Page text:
Encryption
April 23, 2018
30 min. read

The 2017 TLS Telemetry Report

By David Holmes

Executive Summary

Privacy today isn’t just about staying away from prying eyes. The very act of communicating across the Internet with open, non-confidential protocols invites exposure to code injections, ad injections, and overall risk injection.

A recent example involved spyware that was developed by FinFisher and only sold to nation-states. Middleware systems inside the Türk Telekom IPS hijacked unencrypted web sessions, then redirected the sessions to websites that installed the spyware. It appears this was a targeted attack on five provinces in Turkey and specific locations in Syria. Similar middleware systems were also used inside of Telecom Egypt to, again, hijack unencrypted web sessions. This time the motive was financial: the redirects sent unsuspecting users to revenue-generating ad farms and crypto-mining malware downloads.*

This is why cryptographic protocols like Transport Layer Security (TLS) exist—to help prevent adversaries from eavesdropping and tampering with data. TLS provides a way for endpoints to be authenticated and communicate confidentially over the Internet. Encrypting Internet connections with TLS would have stopped these redirect attacks. But like all security protocols, it must be constantly tested, proved, and improved if we have any hope of staying ahead of adversaries.

 

 

 

 

 

 

 

 

 

 

 

Encrypted HTTP Page Loads (source: telemetry.mozilla.org)

 

F5 has been diligently monitoring the “cryptographic health” of the Internet since 2014. In 2016, we began reporting on the state of TLS in the F5 Labs 2016 TLS Telemetry Report. With the benefit of nearly four years of data, we’ve seen some positive signs of progress and some lingering areas of concern. In this, our second report in the series, we share our key findings for 2017, based on a sampling of more than 20 million SSL/TLS hosts worldwide:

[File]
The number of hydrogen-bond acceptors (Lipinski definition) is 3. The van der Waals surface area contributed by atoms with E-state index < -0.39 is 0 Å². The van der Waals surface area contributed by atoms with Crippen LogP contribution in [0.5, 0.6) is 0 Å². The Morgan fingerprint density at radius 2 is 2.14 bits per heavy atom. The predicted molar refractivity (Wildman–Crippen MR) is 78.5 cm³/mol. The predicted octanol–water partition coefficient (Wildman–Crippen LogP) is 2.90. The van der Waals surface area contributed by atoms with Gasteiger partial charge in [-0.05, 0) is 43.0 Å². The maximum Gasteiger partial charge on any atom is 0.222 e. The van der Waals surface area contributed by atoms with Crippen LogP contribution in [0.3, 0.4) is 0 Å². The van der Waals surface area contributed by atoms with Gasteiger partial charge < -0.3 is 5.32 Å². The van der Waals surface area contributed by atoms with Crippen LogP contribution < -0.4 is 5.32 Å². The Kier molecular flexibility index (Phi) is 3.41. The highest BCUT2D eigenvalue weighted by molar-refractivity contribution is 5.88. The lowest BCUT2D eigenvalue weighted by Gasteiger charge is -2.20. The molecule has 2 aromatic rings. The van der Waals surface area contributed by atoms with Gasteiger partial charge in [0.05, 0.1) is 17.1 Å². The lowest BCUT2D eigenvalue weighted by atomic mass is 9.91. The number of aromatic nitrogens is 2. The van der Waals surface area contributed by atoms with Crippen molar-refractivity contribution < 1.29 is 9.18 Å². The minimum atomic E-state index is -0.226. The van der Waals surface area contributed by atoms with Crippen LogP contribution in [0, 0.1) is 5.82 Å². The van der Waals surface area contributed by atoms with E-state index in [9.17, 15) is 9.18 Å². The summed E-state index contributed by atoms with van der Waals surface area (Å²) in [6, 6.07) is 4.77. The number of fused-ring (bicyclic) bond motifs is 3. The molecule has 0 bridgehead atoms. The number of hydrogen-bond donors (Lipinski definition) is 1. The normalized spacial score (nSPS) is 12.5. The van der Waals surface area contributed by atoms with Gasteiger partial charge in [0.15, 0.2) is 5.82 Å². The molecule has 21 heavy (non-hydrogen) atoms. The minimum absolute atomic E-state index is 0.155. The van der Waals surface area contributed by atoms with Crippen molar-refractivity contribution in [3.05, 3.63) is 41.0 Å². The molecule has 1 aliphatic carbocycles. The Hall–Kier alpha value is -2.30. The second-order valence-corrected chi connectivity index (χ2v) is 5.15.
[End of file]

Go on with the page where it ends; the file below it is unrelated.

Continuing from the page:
• TLS’s predecessor, SSL 3.0—which is now prohibited from use by the Internet Engineering Task Force (IETF)—is taking its time disappearing entirely from the Internet. 11.2% of Internet hosts still support it.
  • The transition from TLS 1.1 to TLS 1.2 has been steady, with 27% more hosts making the move in 2017. Currently, 89% of hosts are using TLS 1.2.
  • IETF’s progress on TLS 1.3 has been slow for many reasons, not the least of which is debate about whether TLS 1.2 is really “broken” enough to require fixing.
  • The HTTP Strict Transport Security (HSTS) header, important because it instructs the browser to always use a secure connection, is finally seeing some forward motion, even though numbers are still very low. Since the summer of 2014, HSTS usage has grown from a mere .33% to just over 4% in Q1 of 2018.

 

 
  • Forward secrecy, a cryptographic technique designed to prevent adversaries in the future from decrypting captured, encrypted sessions from today, is steadily being adopted. Now, 88% of hosts prefer forward secrecy, up from about 30% in 2014.
  • Self-signed certificates (those not signed by a trusted Certificate Authority) dropped from 15.2% in the first quarter of 2017 to 11.6% in Q1 of 2018. At the same time, free certifications from Let’s Encrypt jumped so sharply in 2017 that it is now the second most popular Certificate Authority website.

Security teams can use these findings to evaluate their security posture and make improvements where needed. We’ve also included recommendations around the use of HTTPS for every website as well as the use of HTTP Strict Transport Security (HSTS); the use of Online Certificate Status Protocol (OCSP) stapling to ensure the validity of digital certificates; the need to patch to protect devices from ROBOT attacks; and the recommended use of Qualys SSL Labs to test your website’s cryptographic security posture.

To see the full version of this report, including recommendations, click “Download” below.

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